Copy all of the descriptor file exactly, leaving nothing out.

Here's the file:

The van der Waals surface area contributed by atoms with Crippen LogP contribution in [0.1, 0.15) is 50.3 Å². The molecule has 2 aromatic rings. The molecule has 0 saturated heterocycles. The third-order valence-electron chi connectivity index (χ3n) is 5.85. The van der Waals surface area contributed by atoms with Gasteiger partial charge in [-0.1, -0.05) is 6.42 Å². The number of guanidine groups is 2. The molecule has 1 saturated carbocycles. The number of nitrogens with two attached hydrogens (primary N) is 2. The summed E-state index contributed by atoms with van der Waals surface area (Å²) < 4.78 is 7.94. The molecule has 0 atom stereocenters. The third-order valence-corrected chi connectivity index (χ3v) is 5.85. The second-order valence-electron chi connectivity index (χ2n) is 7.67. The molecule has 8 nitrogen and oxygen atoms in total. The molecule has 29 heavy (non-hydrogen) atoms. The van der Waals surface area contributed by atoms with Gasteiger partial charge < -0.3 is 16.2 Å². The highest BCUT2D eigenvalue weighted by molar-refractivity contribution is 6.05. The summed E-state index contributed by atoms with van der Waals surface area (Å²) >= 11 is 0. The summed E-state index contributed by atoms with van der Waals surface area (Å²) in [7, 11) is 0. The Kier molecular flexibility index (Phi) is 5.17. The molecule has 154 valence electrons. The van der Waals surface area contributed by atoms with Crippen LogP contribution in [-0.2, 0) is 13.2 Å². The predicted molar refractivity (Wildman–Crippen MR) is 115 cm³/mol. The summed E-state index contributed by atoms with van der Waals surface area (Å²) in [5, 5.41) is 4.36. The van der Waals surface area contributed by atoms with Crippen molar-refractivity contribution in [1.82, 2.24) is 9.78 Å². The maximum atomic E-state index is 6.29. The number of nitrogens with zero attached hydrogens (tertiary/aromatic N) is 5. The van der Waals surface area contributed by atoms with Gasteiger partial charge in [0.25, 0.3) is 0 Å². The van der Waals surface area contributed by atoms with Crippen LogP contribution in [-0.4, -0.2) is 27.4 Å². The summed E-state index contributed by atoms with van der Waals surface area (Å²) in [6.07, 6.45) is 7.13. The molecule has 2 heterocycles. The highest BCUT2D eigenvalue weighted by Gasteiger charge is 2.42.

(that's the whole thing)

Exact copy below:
The van der Waals surface area contributed by atoms with Crippen LogP contribution in [0.1, 0.15) is 50.3 Å². The molecule has 2 aromatic rings. The molecule has 0 saturated heterocycles. The third-order valence-electron chi connectivity index (χ3n) is 5.85. The van der Waals surface area contributed by atoms with Gasteiger partial charge in [-0.1, -0.05) is 6.42 Å². The number of guanidine groups is 2. The molecule has 1 saturated carbocycles. The number of nitrogens with two attached hydrogens (primary N) is 2. The summed E-state index contributed by atoms with van der Waals surface area (Å²) < 4.78 is 7.94. The molecule has 0 atom stereocenters. The third-order valence-corrected chi connectivity index (χ3v) is 5.85. The second-order valence-electron chi connectivity index (χ2n) is 7.67. The molecule has 8 nitrogen and oxygen atoms in total. The molecule has 29 heavy (non-hydrogen) atoms. The van der Waals surface area contributed by atoms with Gasteiger partial charge < -0.3 is 16.2 Å². The highest BCUT2D eigenvalue weighted by molar-refractivity contribution is 6.05. The summed E-state index contributed by atoms with van der Waals surface area (Å²) >= 11 is 0. The summed E-state index contributed by atoms with van der Waals surface area (Å²) in [7, 11) is 0. The Kier molecular flexibility index (Phi) is 5.17. The molecule has 154 valence electrons. The van der Waals surface area contributed by atoms with Crippen LogP contribution in [-0.2, 0) is 13.2 Å². The predicted molar refractivity (Wildman–Crippen MR) is 115 cm³/mol. The summed E-state index contributed by atoms with van der Waals surface area (Å²) in [5, 5.41) is 4.36. The van der Waals surface area contributed by atoms with Crippen molar-refractivity contribution in [1.82, 2.24) is 9.78 Å². The maximum atomic E-state index is 6.29. The number of nitrogens with zero attached hydrogens (tertiary/aromatic N) is 5. The van der Waals surface area contributed by atoms with Gasteiger partial charge in [0.25, 0.3) is 0 Å². The van der Waals surface area contributed by atoms with Crippen LogP contribution in [-0.4, -0.2) is 27.4 Å². The summed E-state index contributed by atoms with van der Waals surface area (Å²) in [6.07, 6.45) is 7.13. The molecule has 2 heterocycles. The highest BCUT2D eigenvalue weighted by Gasteiger charge is 2.42.